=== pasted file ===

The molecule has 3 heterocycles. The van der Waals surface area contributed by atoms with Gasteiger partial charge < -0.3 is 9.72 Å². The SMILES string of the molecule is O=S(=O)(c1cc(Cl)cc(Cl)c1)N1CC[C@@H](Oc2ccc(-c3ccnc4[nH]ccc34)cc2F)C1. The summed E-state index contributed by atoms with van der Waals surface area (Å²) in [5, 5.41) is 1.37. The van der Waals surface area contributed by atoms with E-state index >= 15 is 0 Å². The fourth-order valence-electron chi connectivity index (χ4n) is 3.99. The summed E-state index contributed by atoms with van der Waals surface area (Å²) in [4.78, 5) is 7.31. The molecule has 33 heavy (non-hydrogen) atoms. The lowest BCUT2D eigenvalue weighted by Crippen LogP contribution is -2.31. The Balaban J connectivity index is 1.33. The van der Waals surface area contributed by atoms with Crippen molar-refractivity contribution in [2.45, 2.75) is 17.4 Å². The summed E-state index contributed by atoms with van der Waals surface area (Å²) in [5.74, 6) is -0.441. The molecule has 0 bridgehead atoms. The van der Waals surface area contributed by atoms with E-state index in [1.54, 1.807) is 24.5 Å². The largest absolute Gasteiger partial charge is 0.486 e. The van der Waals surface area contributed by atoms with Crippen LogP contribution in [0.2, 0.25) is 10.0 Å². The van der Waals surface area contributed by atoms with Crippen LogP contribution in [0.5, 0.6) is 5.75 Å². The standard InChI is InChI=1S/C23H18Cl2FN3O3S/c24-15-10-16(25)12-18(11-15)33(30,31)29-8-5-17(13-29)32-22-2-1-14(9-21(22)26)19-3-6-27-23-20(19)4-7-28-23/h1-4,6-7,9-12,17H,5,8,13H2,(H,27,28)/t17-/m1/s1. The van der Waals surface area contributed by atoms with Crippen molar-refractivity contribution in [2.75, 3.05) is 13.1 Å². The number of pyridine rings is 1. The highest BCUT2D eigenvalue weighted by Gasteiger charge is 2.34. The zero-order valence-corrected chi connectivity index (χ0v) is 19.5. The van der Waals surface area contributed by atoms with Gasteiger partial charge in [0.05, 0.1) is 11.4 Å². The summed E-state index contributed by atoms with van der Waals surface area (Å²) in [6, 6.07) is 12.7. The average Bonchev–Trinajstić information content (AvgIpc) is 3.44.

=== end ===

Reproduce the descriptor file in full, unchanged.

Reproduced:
The molecule has 3 heterocycles. The van der Waals surface area contributed by atoms with Gasteiger partial charge < -0.3 is 9.72 Å². The SMILES string of the molecule is O=S(=O)(c1cc(Cl)cc(Cl)c1)N1CC[C@@H](Oc2ccc(-c3ccnc4[nH]ccc34)cc2F)C1. The summed E-state index contributed by atoms with van der Waals surface area (Å²) in [5, 5.41) is 1.37. The van der Waals surface area contributed by atoms with E-state index >= 15 is 0 Å². The fourth-order valence-electron chi connectivity index (χ4n) is 3.99. The summed E-state index contributed by atoms with van der Waals surface area (Å²) in [4.78, 5) is 7.31. The molecule has 33 heavy (non-hydrogen) atoms. The lowest BCUT2D eigenvalue weighted by Crippen LogP contribution is -2.31. The Balaban J connectivity index is 1.33. The van der Waals surface area contributed by atoms with Crippen molar-refractivity contribution in [2.45, 2.75) is 17.4 Å². The summed E-state index contributed by atoms with van der Waals surface area (Å²) in [5.74, 6) is -0.441. The molecule has 0 bridgehead atoms. The van der Waals surface area contributed by atoms with E-state index in [1.54, 1.807) is 24.5 Å². The largest absolute Gasteiger partial charge is 0.486 e. The van der Waals surface area contributed by atoms with Crippen LogP contribution in [0.2, 0.25) is 10.0 Å². The van der Waals surface area contributed by atoms with Crippen LogP contribution in [0.5, 0.6) is 5.75 Å². The standard InChI is InChI=1S/C23H18Cl2FN3O3S/c24-15-10-16(25)12-18(11-15)33(30,31)29-8-5-17(13-29)32-22-2-1-14(9-21(22)26)19-3-6-27-23-20(19)4-7-28-23/h1-4,6-7,9-12,17H,5,8,13H2,(H,27,28)/t17-/m1/s1. The van der Waals surface area contributed by atoms with Crippen molar-refractivity contribution in [2.75, 3.05) is 13.1 Å². The number of pyridine rings is 1. The highest BCUT2D eigenvalue weighted by Gasteiger charge is 2.34. The zero-order valence-corrected chi connectivity index (χ0v) is 19.5. The van der Waals surface area contributed by atoms with Gasteiger partial charge in [0.05, 0.1) is 11.4 Å². The summed E-state index contributed by atoms with van der Waals surface area (Å²) in [6, 6.07) is 12.7. The average Bonchev–Trinajstić information content (AvgIpc) is 3.44.